The event to which the RSS has invited former President Pranab Mukherjee, Sangh Shiksha Varg, is an annual training camp, meant for recruits in their third year in the organisation, although some can also attend it later. Mukherjee, a veteran of the Congress before he became President in 2012, has been invited as chief guest.
The RSS holds training camps for first-, second- and third-year swayamsewaks. The first-year camp, for beginners, is a 20-day event held in each of the 42 state units (prants). Earlier, most newcomers could attend these camps but the growth of the RSS since the BJP came to power has led to conditions being introduced; the list is scrutinised at district level before being cleared.
The second-year camp, again of 20 days, is organised at the level of kshetra, with each kshetra comprising a number of prants. The RSS has 11 kshetras.
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The third-year camp, to which Mukherjee has been invited, is always held on the Smruti Mandir premises at the RSS headquarters in Nagpur; the RSS makes it imperative for every worker who has reached a certain level to visit the organisation’s birthplace. It is a 25-day event, having initially started as one of 40 days before successive reductions.
In 2017, 5,716 swayamsewaks attended first-year camps, 3,796 attended second-year camps and 899 attended the third-year camp. Participants travel at their own cost, and pay fees. The trainers of camps at all three levels must themselves have been trained up to the third year. These camps are for age group 18-45; those over 45 years are trained in special camps.
Sangh Shiksha Varg
The third-year camp was started by RSS founder K B Hedgewar in 1927, the third year of the organisation. It is one of the two most important annual RSS events, the other being Vijayadashami Utsav or foundation day. It used to be called officers’ training camp (OTC) until the second RSS Sarsanghchalak, M S Golwalkar, renamed it as Sangh Shiksha Varg.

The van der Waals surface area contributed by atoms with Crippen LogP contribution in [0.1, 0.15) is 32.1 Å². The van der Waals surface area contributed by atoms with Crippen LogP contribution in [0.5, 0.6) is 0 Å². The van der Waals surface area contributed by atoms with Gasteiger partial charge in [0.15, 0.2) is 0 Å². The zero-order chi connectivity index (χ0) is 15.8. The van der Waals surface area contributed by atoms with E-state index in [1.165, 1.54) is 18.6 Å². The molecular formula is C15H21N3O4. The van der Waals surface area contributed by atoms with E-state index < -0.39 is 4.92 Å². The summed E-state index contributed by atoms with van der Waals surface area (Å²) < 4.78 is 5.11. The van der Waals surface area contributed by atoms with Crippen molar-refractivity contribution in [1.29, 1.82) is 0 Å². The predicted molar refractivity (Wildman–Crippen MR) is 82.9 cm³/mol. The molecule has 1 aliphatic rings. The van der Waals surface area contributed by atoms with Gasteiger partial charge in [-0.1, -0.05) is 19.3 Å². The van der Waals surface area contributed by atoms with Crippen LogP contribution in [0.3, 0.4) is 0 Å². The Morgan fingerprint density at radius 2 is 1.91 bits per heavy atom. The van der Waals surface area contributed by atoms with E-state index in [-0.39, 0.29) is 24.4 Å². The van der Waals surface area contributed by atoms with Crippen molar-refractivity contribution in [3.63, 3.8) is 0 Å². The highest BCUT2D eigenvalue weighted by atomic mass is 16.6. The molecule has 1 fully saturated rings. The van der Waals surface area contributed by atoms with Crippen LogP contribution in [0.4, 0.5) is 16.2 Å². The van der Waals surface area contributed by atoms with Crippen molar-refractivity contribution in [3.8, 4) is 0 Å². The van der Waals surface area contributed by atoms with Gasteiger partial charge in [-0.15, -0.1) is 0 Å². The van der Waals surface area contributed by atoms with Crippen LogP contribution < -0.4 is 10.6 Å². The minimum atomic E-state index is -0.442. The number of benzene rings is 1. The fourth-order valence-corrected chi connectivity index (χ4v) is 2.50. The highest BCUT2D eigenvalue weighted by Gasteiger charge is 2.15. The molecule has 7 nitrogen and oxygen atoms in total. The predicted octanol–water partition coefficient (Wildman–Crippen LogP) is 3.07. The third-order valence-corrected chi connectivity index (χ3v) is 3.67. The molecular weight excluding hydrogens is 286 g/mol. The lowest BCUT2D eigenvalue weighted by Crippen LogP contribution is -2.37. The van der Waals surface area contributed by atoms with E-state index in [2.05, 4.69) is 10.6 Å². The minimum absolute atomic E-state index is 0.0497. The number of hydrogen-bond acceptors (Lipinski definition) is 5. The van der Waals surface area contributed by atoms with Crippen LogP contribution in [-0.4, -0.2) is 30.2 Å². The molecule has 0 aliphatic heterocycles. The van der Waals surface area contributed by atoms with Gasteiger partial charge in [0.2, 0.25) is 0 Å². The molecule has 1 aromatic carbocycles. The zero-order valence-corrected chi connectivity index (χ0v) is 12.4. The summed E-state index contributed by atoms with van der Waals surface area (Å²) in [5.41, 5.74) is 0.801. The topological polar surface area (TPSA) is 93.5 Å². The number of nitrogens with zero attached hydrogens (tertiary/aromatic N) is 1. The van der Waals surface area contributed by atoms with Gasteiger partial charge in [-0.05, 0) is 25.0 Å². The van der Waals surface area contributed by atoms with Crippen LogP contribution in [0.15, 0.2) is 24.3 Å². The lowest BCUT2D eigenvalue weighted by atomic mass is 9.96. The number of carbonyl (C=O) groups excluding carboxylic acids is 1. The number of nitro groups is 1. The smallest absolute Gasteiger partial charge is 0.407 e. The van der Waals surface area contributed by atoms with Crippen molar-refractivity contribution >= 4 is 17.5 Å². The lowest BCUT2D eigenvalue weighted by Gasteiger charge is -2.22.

Until a few years ago, anyone who had completed two years of training was eligible to join the Nagpur camp. But over the past few years, the RSS has limited the large number of participants to manage the camp better. It has introduced requirements such as having worked in a responsible position in prants for at least two years, and having the willingness to take up future responsibilities.
The 25-day camp is during April-May, high summer in Nagpur with temperatures often touching 45°C. Training is rigorous and the routine strict: swayamsewaks have to rise at 4 am and go to bed at 10.30 pm, with just one break — about an hour after lunch. Normally, they take physical training for two hours in the morning and another two hours in the evening. The physical training includes various drills, unarmed combat including in judo, karate and dandayuddha (stick fight). The daily programme also includes two meetings among different groups based on age, education, field of work etc, and a joint session for participants, called bauddhik.
The Mukhya Shikshak conducts and coordinates physical activities. The Sharirik Pramukh prepares the physical activity programme with the Mukhya Shikshak, while the Bauddhuk Pramukh prepares the intellectual programme. The camp is headed by the Paalak, while there are trainers for various activities. Normally, senior RSS leaders come to attend the bauddhiks and stay a day or two. The Sarsanghchalak does not normally visit first-year camps, considering their large number. Senior leaders visiting the third-year camp deliver lectures in Hindi on various subjects. The camps also lay emphasis on cultural assimilation with participants from various regions being encouraged to mix together.
The chief guest
The valedictory programme is presided over by a well known personality from any field. The chief guest delivers his speech on the concluding day. The programme ends with an address by the Sarsanghchalak.
The RSS has been known to invite people not ascribing to its ideology. One of the earliest examples was former Central Provinces Home Minister Sir Moropant Joshi in 1933, during Hedgewar’s time. The RSS often refers to a voluntary visit to the Wardha RSS camp by Mahatma Gandhi on December 25, 1934. In 2007, former Air Chief Marshal A Y Tipnis was invited to the Nagpur camp by then Sarsanghchalak K S Sudarshan. Without targeting the RSS directly, Tipnis delivered a veiled critique that dwelt on secularism, tolerance and faith in the Constitution, leading to a point-by-point rebuttal by Sudarshan.
Before that, Gandhian health activist Abhay Bang had once been chief guest. Others former chief guests include former CBI chief Joginder Singh, Republican Party of India (Gavai) president R S Gavai, and former Nepal Army chief Rookmangud Katawal.
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